Egyptian government security forces conducted operations on August 14 to clear two camps in Cairo occupied by supporters of the ousted president, Mohamed Morsi, many of them followers of the Muslim Brotherhood. Government troops supported by armored vehicles moved into the camps, using tear gas to disperse crowds and bulldozers to level makeshift structures.
A report in the Los Angeles Times said that troops stormed pro-Morsi sit-ins at Cairo University and across the Nile outside the Rabaa al-Adawiya mosque.
The Times report said that the raids began shortly before 7 a.m. Cairo time, with the smaller protest at Cairo University being cleared first as Morsi supporters, many of them followers of his Muslim Brotherhood movement, reportedly escaped through trees and into a nearby zoo. Other protesters fought police as barricades were overrun and snipers peered down from high buildings.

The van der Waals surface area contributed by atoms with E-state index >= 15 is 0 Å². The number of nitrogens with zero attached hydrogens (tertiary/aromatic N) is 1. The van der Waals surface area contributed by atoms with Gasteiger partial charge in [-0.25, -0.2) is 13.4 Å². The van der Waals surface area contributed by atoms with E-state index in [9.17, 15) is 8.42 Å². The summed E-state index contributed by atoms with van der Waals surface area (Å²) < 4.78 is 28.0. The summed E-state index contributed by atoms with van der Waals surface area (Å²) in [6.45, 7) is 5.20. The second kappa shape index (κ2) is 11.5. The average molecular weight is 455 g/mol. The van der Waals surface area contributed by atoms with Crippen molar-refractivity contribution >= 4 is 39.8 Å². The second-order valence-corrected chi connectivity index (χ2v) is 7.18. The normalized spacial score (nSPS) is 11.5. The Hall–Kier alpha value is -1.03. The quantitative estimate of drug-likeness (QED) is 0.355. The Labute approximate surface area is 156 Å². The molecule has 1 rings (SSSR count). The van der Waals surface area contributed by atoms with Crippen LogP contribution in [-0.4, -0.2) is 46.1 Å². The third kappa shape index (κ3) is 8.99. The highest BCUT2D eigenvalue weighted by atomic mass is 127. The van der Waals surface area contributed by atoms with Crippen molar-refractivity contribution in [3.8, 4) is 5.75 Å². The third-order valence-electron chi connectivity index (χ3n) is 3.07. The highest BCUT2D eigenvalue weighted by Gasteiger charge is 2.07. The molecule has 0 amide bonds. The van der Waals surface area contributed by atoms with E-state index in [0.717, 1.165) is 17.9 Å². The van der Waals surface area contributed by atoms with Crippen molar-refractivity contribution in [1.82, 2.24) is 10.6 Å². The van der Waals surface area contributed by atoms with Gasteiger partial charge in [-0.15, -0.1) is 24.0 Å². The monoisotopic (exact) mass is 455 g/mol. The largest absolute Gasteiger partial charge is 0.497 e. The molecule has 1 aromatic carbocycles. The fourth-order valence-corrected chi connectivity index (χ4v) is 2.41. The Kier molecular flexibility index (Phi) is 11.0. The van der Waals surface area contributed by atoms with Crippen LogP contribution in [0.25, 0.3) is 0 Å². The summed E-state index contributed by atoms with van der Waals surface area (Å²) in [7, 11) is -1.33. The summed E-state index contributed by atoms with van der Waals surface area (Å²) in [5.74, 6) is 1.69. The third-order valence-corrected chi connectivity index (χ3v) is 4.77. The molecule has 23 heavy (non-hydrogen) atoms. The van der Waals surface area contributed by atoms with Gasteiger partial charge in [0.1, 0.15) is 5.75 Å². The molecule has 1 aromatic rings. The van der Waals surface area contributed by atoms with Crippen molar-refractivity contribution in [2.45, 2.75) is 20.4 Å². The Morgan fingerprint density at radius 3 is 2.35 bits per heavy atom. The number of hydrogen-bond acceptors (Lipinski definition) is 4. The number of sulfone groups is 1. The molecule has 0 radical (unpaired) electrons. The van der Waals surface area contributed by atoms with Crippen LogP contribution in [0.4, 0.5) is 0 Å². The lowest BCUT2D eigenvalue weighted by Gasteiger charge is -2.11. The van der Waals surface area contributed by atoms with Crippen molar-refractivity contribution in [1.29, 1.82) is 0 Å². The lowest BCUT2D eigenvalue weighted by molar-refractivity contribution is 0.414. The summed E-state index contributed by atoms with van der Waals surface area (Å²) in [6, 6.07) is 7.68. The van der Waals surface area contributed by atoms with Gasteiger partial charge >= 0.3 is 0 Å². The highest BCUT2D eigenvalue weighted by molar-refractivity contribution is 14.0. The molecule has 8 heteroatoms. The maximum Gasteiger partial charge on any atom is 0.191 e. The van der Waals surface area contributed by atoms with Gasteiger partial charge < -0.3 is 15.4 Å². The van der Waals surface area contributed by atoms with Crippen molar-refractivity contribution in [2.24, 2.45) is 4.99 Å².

The larger protest encampment at Rabaa offered more resistance to government forces. Thousands of Morsi’s supporters had been camped in that location over the last six weeks. Security forces set tents on fire and used bulldozers to clear barricades as helicopters buzzed overhead.
A security officer fired in the direction of a Times reporter who was surveying the scene near a dead protester’s body, and the reporter ran away from the tents to a safe location close to a nearby apartment building. The Times reported:
The military-backed government had threatened for weeks to storm the camps but had several times delayed operations over fears of widespread bloodshed, including deaths of women and children. But hard-liners in the government had pressed the military and the Interior Ministry to clear the sit-ins, which had been organized by the Brotherhood.
Reuters news reported that hours after the raids, Egypt’s interim president, Adly Mansour, declared a state of emergency, under which security forces may arrest and detain civilians indefinitely without charge.
Click here to read the entire article.
Photo of Egyptian security forces in Cairo: AP Images